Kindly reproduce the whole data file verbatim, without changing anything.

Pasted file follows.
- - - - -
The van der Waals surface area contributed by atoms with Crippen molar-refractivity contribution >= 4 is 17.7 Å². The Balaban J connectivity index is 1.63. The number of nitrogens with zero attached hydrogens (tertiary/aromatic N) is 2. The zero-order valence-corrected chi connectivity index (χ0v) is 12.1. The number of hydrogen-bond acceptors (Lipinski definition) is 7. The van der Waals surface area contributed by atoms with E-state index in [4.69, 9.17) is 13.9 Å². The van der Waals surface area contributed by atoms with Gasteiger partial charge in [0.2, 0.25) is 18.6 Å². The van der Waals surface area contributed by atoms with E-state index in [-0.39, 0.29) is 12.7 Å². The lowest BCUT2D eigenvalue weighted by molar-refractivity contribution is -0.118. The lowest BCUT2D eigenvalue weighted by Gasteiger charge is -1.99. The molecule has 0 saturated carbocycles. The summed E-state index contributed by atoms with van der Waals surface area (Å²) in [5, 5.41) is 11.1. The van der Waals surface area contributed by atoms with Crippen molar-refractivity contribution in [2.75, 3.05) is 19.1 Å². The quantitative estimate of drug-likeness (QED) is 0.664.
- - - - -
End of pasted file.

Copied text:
The van der Waals surface area contributed by atoms with Crippen molar-refractivity contribution >= 4 is 17.7 Å². The Balaban J connectivity index is 1.63. The number of nitrogens with zero attached hydrogens (tertiary/aromatic N) is 2. The zero-order valence-corrected chi connectivity index (χ0v) is 12.1. The number of hydrogen-bond acceptors (Lipinski definition) is 7. The van der Waals surface area contributed by atoms with E-state index in [4.69, 9.17) is 13.9 Å². The van der Waals surface area contributed by atoms with Gasteiger partial charge in [0.2, 0.25) is 18.6 Å². The van der Waals surface area contributed by atoms with E-state index in [-0.39, 0.29) is 12.7 Å². The lowest BCUT2D eigenvalue weighted by molar-refractivity contribution is -0.118. The lowest BCUT2D eigenvalue weighted by Gasteiger charge is -1.99. The molecule has 0 saturated carbocycles. The summed E-state index contributed by atoms with van der Waals surface area (Å²) in [5, 5.41) is 11.1. The van der Waals surface area contributed by atoms with Crippen molar-refractivity contribution in [2.75, 3.05) is 19.1 Å². The quantitative estimate of drug-likeness (QED) is 0.664.